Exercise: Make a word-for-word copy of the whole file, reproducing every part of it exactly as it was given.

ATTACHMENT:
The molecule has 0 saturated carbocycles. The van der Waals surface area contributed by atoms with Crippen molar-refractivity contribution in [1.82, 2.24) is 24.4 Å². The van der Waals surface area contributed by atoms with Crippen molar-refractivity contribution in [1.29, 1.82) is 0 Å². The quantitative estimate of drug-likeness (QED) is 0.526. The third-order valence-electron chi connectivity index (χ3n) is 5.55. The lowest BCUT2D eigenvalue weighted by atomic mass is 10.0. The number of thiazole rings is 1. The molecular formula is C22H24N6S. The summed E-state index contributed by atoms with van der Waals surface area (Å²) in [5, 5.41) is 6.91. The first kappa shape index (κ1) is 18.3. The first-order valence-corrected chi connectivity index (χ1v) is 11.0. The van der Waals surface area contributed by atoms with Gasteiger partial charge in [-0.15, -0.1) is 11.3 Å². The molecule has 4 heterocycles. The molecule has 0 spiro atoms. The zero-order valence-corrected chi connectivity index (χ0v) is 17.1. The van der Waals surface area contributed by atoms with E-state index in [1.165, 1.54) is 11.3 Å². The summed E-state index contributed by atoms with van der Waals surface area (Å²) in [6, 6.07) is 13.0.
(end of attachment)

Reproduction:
The molecule has 0 saturated carbocycles. The van der Waals surface area contributed by atoms with Crippen molar-refractivity contribution in [1.82, 2.24) is 24.4 Å². The van der Waals surface area contributed by atoms with Crippen molar-refractivity contribution in [1.29, 1.82) is 0 Å². The quantitative estimate of drug-likeness (QED) is 0.526. The third-order valence-electron chi connectivity index (χ3n) is 5.55. The lowest BCUT2D eigenvalue weighted by atomic mass is 10.0. The number of thiazole rings is 1. The molecular formula is C22H24N6S. The summed E-state index contributed by atoms with van der Waals surface area (Å²) in [5, 5.41) is 6.91. The first kappa shape index (κ1) is 18.3. The first-order valence-corrected chi connectivity index (χ1v) is 11.0. The van der Waals surface area contributed by atoms with Gasteiger partial charge in [-0.15, -0.1) is 11.3 Å². The molecule has 4 heterocycles. The molecule has 0 spiro atoms. The zero-order valence-corrected chi connectivity index (χ0v) is 17.1. The van der Waals surface area contributed by atoms with E-state index in [1.165, 1.54) is 11.3 Å². The summed E-state index contributed by atoms with van der Waals surface area (Å²) in [6, 6.07) is 13.0.